The time has come for ventless heat pump clothes dryers to join heat pump water heaters and heat pump HVAC systems in new homes, renovations, and appliance replacements. Why is this important? Number one is that global warming is a crisis quickly turning into a tragedy, and any step we can take to reduce energy use and carbon emissions is of paramount importance. This includes retiring our inefficient clothes dryers — especially our natural gas powered dryers that more directly contribute to global warming.

Number two, all homes should get on the path to becoming all electric because electricity is a better way to perform household functions, including clothes drying — as electricity can be generated from solar, wind, and other clean energy sources. Heat pumps, including heat pump clothes dryers, are the most efficient ways to use electricity and should be an integral part of most all-electric homes. Their low energy use can easily be offset by solar panels or by purchasing renewable energy. They have some distinct advantages, as well as some disadvantages, compared to traditional dryers.


How They Work in a Nutshell

Conventional electric dryers use resistance heating elements to heat the air and then dump moisture and heat out through a duct to the outside, along with a considerable amount of conditioned air from the home. Heat pump clothes dryers are a more efficient technology that works similarly to a refrigerator in reverse. They use a compressor and a refrigerant-filled coil to heat the air inside the dryer. This hot air removes moisture from fabric in the drum. After capturing moisture, the air flows to a cold evaporator coil where the water vapor condenses into a collection pan. The dry air then passes through a condenser where it is reheated and circulates back into the drum instead of exhausting through a duct to the outside. Many models offer two methods for removing the collected moisture. First, water can be pumped through a drain hose into the washer drain, a nearby sink, or a floor drain. Second a built-in collection tray can easily be pulled out and emptied after each load.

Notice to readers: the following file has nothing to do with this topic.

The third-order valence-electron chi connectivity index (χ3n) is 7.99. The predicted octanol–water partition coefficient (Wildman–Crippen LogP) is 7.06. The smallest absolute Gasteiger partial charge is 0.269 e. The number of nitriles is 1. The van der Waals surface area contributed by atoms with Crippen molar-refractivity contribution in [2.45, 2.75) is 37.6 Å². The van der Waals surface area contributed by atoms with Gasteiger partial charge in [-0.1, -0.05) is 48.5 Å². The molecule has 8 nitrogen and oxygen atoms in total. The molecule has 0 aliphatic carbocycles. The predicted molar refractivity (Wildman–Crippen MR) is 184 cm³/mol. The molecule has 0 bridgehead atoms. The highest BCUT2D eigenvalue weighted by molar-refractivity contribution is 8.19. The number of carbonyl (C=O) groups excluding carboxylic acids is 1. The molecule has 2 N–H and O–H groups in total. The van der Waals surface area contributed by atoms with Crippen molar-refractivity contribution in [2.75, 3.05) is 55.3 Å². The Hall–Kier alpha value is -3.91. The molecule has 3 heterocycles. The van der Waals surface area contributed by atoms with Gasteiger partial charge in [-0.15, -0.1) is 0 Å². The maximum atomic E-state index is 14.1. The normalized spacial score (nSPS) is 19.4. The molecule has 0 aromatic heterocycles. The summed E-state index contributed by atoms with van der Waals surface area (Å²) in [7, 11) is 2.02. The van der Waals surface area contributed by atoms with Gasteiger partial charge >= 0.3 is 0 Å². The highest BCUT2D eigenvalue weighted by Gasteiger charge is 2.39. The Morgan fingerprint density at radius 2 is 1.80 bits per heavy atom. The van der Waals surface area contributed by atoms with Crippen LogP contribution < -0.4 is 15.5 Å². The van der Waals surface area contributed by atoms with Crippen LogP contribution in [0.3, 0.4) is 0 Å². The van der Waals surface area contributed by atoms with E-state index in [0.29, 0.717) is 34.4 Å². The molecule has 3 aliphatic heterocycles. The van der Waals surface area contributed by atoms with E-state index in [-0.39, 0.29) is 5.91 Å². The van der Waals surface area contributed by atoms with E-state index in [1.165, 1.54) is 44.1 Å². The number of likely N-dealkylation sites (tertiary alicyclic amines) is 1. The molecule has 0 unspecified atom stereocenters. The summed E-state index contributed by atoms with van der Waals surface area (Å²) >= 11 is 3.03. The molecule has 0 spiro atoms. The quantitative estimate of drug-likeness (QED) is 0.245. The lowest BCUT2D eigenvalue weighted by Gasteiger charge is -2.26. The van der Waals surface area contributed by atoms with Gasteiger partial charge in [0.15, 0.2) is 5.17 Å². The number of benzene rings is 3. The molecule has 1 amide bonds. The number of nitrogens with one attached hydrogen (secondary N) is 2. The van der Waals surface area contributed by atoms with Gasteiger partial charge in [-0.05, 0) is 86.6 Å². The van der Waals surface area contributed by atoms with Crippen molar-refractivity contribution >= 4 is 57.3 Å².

These dryers use up to 50% less energy because the heat pump requires less electricity to run the compressor than a conventional resistance heating element and space- conditioned energy is not wasted. As a result they receive the highest ENERGY STAR ratings. To learn more, here is one company’s video on how heat pump dryers work and another video from Ask This Old House. While heat pump dryers are technically condenser dryers, and both condenser dryers and heat pump dryers are ventless, condenser dryers without heat pumps are much less energy efficient.



In addition to energy savings, these dryers are gentler and less abrasive on clothes. Hot air is rough on clothes and causes excess wear and shrinkage. Since the air temperature used for drying is much lower and moisture sensors limit overheating. Clothes are dried more consistently and carefully, saving money on replacing clothes. Also, heat pump dryers can be more convenient. Because they are so energy efficient, people may feel freer to use them any time without concern for excessive electric bills. Because of lower temperatures, it is safer to turn them on and leave the house or go to bed.